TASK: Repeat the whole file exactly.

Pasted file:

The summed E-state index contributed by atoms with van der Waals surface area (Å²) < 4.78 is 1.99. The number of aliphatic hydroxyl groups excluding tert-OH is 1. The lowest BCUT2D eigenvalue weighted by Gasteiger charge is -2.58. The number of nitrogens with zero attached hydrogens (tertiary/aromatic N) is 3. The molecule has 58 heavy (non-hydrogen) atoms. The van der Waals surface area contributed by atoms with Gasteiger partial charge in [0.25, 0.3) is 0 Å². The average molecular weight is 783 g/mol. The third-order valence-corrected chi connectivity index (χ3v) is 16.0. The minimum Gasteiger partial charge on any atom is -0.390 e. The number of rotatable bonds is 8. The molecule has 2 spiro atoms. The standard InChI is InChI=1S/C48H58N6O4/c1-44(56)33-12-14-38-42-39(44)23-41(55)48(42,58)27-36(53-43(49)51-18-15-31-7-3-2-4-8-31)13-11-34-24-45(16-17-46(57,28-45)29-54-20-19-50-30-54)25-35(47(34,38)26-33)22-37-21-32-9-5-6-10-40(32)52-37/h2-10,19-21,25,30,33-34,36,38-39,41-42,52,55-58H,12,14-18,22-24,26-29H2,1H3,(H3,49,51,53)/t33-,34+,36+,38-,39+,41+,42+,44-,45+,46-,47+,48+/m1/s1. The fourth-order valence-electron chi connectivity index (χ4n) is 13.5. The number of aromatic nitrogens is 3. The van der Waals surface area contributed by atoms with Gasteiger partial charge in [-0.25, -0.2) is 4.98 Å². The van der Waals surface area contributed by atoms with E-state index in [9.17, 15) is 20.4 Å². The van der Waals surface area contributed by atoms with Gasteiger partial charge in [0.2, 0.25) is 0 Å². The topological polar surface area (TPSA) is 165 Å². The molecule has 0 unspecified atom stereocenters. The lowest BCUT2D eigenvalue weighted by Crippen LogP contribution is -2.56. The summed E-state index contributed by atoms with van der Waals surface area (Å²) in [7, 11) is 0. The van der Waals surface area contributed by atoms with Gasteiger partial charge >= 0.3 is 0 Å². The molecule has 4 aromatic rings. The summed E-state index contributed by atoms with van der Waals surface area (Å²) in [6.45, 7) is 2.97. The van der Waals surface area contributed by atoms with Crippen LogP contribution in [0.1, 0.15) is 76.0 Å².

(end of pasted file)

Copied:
The summed E-state index contributed by atoms with van der Waals surface area (Å²) < 4.78 is 1.99. The number of aliphatic hydroxyl groups excluding tert-OH is 1. The lowest BCUT2D eigenvalue weighted by Gasteiger charge is -2.58. The number of nitrogens with zero attached hydrogens (tertiary/aromatic N) is 3. The molecule has 58 heavy (non-hydrogen) atoms. The van der Waals surface area contributed by atoms with Gasteiger partial charge in [0.25, 0.3) is 0 Å². The average molecular weight is 783 g/mol. The third-order valence-corrected chi connectivity index (χ3v) is 16.0. The minimum Gasteiger partial charge on any atom is -0.390 e. The number of rotatable bonds is 8. The molecule has 2 spiro atoms. The standard InChI is InChI=1S/C48H58N6O4/c1-44(56)33-12-14-38-42-39(44)23-41(55)48(42,58)27-36(53-43(49)51-18-15-31-7-3-2-4-8-31)13-11-34-24-45(16-17-46(57,28-45)29-54-20-19-50-30-54)25-35(47(34,38)26-33)22-37-21-32-9-5-6-10-40(32)52-37/h2-10,19-21,25,30,33-34,36,38-39,41-42,52,55-58H,12,14-18,22-24,26-29H2,1H3,(H3,49,51,53)/t33-,34+,36+,38-,39+,41+,42+,44-,45+,46-,47+,48+/m1/s1. The fourth-order valence-electron chi connectivity index (χ4n) is 13.5. The number of aromatic nitrogens is 3. The van der Waals surface area contributed by atoms with Gasteiger partial charge in [-0.25, -0.2) is 4.98 Å². The van der Waals surface area contributed by atoms with E-state index in [9.17, 15) is 20.4 Å². The van der Waals surface area contributed by atoms with Gasteiger partial charge in [0.2, 0.25) is 0 Å². The topological polar surface area (TPSA) is 165 Å². The molecule has 0 unspecified atom stereocenters. The lowest BCUT2D eigenvalue weighted by Crippen LogP contribution is -2.56. The summed E-state index contributed by atoms with van der Waals surface area (Å²) in [7, 11) is 0. The van der Waals surface area contributed by atoms with Gasteiger partial charge >= 0.3 is 0 Å². The molecule has 4 aromatic rings. The summed E-state index contributed by atoms with van der Waals surface area (Å²) in [6.45, 7) is 2.97. The van der Waals surface area contributed by atoms with Crippen LogP contribution in [0.1, 0.15) is 76.0 Å².